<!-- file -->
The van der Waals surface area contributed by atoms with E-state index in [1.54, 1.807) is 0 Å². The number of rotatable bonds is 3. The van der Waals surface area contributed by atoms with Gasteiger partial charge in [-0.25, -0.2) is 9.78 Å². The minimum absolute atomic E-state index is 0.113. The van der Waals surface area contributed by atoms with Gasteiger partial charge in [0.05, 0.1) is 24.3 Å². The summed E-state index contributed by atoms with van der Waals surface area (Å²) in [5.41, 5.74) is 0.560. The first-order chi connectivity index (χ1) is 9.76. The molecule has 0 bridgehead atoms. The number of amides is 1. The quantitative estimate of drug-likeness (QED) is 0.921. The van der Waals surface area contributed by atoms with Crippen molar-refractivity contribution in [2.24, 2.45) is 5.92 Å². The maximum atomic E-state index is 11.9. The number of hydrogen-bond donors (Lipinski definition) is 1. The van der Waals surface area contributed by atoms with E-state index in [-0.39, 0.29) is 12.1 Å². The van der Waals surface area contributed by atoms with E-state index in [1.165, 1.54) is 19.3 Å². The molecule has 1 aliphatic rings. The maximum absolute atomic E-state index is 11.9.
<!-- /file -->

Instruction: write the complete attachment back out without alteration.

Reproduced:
The van der Waals surface area contributed by atoms with E-state index in [1.54, 1.807) is 0 Å². The number of rotatable bonds is 3. The van der Waals surface area contributed by atoms with Gasteiger partial charge in [-0.25, -0.2) is 9.78 Å². The minimum absolute atomic E-state index is 0.113. The van der Waals surface area contributed by atoms with Gasteiger partial charge in [0.05, 0.1) is 24.3 Å². The summed E-state index contributed by atoms with van der Waals surface area (Å²) in [5.41, 5.74) is 0.560. The first-order chi connectivity index (χ1) is 9.76. The molecule has 0 bridgehead atoms. The number of amides is 1. The quantitative estimate of drug-likeness (QED) is 0.921. The van der Waals surface area contributed by atoms with Crippen molar-refractivity contribution in [2.24, 2.45) is 5.92 Å². The maximum atomic E-state index is 11.9. The number of hydrogen-bond donors (Lipinski definition) is 1. The van der Waals surface area contributed by atoms with E-state index in [-0.39, 0.29) is 12.1 Å². The van der Waals surface area contributed by atoms with E-state index in [1.165, 1.54) is 19.3 Å². The molecule has 1 aliphatic rings. The maximum absolute atomic E-state index is 11.9.